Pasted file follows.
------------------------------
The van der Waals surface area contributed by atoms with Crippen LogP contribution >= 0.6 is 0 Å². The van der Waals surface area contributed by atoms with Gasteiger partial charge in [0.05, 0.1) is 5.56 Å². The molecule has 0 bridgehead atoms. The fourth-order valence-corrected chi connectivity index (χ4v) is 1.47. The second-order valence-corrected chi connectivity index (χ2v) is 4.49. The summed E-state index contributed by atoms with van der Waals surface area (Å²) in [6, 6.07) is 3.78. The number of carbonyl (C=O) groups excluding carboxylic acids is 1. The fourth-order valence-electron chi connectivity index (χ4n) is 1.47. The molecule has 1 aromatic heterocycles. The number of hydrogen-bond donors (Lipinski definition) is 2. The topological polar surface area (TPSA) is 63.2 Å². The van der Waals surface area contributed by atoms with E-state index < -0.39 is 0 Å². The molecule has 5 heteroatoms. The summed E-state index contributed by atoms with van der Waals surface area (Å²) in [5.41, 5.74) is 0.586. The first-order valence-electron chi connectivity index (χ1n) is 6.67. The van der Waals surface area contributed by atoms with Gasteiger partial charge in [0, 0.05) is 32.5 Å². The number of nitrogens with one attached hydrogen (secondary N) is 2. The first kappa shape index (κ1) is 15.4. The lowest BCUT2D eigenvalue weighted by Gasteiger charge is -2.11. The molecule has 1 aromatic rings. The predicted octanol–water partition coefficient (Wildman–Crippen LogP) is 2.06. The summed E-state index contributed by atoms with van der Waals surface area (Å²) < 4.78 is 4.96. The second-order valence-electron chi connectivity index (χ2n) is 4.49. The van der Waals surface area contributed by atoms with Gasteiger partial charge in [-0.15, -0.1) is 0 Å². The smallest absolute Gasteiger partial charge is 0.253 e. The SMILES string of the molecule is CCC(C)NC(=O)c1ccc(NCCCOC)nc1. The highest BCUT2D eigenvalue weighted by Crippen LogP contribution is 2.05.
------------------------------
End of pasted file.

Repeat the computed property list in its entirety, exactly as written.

The van der Waals surface area contributed by atoms with Crippen LogP contribution >= 0.6 is 0 Å². The van der Waals surface area contributed by atoms with Gasteiger partial charge in [0.05, 0.1) is 5.56 Å². The molecule has 0 bridgehead atoms. The fourth-order valence-corrected chi connectivity index (χ4v) is 1.47. The second-order valence-corrected chi connectivity index (χ2v) is 4.49. The summed E-state index contributed by atoms with van der Waals surface area (Å²) in [6, 6.07) is 3.78. The number of carbonyl (C=O) groups excluding carboxylic acids is 1. The fourth-order valence-electron chi connectivity index (χ4n) is 1.47. The molecule has 1 aromatic heterocycles. The number of hydrogen-bond donors (Lipinski definition) is 2. The topological polar surface area (TPSA) is 63.2 Å². The van der Waals surface area contributed by atoms with E-state index < -0.39 is 0 Å². The molecule has 5 heteroatoms. The summed E-state index contributed by atoms with van der Waals surface area (Å²) in [5.41, 5.74) is 0.586. The first-order valence-electron chi connectivity index (χ1n) is 6.67. The van der Waals surface area contributed by atoms with Gasteiger partial charge in [0, 0.05) is 32.5 Å². The number of nitrogens with one attached hydrogen (secondary N) is 2. The first kappa shape index (κ1) is 15.4. The lowest BCUT2D eigenvalue weighted by Gasteiger charge is -2.11. The molecule has 1 aromatic rings. The predicted octanol–water partition coefficient (Wildman–Crippen LogP) is 2.06. The summed E-state index contributed by atoms with van der Waals surface area (Å²) < 4.78 is 4.96. The second-order valence-electron chi connectivity index (χ2n) is 4.49. The van der Waals surface area contributed by atoms with Gasteiger partial charge in [-0.15, -0.1) is 0 Å². The smallest absolute Gasteiger partial charge is 0.253 e. The SMILES string of the molecule is CCC(C)NC(=O)c1ccc(NCCCOC)nc1. The highest BCUT2D eigenvalue weighted by Crippen LogP contribution is 2.05.